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Mike Mussina Bio, Life, and Career:
Michael Cole Mussina was an American retired baseball starting pitcher who was born on December 8, 1968. He is known by his nickname “Moose” and played 18 seasons in Major League Baseball (MLB) for the Baltimore Orioles (1991–2000) and the New York Yankees (2001–2008). His career spanned from 1991 to 2008. In 2019, in his sixth and last year of eligibility, he was selected for induction into the Baseball Hall of Fame.
Mussina spent his entire career pitching in the Eastern Division of the American League. He set an American League record by winning at least 11 games in each of the 17 seasons in which he competed and finished with a winning percentage of.638 for his career. He ranks 33rd all-time among pitchers in terms of wins (270), 33rd in terms of games started (535), 66th in terms of innings pitched (3,562.2), 23rd in terms of strikeouts (2,813), and 23rd all-time in terms of pitching Wins Above Replacement (82.9).
Mussina is a seven-time winner of the Gold Glove and has been named an All-Star five times. As a result of his consistency, he has been in the top five of the voting for his league’s Cy Young Award six times. Williamsport, Pennsylvania is the city where Mussina was born. When he was a member of the baseball team at Montoursville Area High School, located in Montoursville, Pennsylvania, he had a record of 24 wins and 4 losses, and he had an earned run average (ERA) of 0.87.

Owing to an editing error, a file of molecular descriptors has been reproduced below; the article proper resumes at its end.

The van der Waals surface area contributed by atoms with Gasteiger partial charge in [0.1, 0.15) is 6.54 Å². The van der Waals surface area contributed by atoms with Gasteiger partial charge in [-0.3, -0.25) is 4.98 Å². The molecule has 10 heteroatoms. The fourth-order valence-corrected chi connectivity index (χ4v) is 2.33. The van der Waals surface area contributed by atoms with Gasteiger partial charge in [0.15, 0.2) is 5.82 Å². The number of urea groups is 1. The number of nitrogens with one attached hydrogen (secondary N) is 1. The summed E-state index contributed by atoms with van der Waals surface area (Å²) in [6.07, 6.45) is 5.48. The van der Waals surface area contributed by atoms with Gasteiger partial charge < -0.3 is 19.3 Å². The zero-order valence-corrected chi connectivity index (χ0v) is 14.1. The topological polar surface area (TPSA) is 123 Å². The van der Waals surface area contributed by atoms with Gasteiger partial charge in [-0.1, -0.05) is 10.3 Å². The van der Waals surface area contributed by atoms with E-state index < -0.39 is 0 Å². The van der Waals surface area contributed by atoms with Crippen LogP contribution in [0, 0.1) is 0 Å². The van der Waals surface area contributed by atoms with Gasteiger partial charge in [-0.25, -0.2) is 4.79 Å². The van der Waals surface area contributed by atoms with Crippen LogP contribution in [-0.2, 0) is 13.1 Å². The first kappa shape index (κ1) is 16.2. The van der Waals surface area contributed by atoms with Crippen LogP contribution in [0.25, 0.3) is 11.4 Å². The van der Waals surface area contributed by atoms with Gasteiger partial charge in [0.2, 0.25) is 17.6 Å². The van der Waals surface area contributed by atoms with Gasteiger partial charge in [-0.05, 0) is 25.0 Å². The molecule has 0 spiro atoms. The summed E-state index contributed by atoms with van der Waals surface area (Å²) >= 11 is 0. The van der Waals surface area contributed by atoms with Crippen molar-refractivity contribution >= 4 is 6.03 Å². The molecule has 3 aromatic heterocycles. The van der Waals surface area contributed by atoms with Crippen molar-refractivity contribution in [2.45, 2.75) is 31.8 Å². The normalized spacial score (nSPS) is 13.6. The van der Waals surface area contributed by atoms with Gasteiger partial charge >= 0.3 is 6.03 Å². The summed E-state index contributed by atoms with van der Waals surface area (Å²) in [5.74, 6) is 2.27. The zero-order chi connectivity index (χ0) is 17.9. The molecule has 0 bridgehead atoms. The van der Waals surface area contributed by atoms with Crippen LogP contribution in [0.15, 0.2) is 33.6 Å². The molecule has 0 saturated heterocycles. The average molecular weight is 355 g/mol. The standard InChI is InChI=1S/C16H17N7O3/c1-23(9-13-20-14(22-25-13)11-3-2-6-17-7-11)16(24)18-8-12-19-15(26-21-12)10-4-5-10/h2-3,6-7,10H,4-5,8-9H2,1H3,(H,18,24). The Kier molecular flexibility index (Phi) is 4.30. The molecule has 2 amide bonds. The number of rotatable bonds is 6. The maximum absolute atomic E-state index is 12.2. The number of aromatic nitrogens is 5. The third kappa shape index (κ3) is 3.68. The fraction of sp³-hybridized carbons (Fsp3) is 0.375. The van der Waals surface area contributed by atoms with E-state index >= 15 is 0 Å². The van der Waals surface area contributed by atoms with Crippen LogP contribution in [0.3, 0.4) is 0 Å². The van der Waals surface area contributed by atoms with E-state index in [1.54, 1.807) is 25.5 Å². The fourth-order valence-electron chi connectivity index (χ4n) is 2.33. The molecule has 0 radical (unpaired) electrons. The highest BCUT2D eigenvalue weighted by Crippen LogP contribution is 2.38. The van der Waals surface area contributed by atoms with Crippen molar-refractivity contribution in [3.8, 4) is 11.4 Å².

During the warmer months, he participated in baseball with the Montoursville American Legion squad. He played baseball for his collegiate team, as well as for Jerseytown, Pennsylvania of the North Branch Baseball League of Pennsylvania (NBBL), during the summers while he was in high school.
Mussina also excelled in the sports of football and basketball. His achievements remain near the top of the all-time boys’ basketball career-scoring leaders at Montoursville High School, with over 1,000 points scored. Mussina graduated from Montoursville High School in 1995. Outstanding as a placekicker, he was extended an opportunity to play college football by Joe Paterno, head coach of the football team at Penn State University. However, he declined the invitation in order to concentrate on his career as a baseball player. In addition to that, Vanderbilt University extended an offer of a collegiate basketball scholarship for the Division 1 level.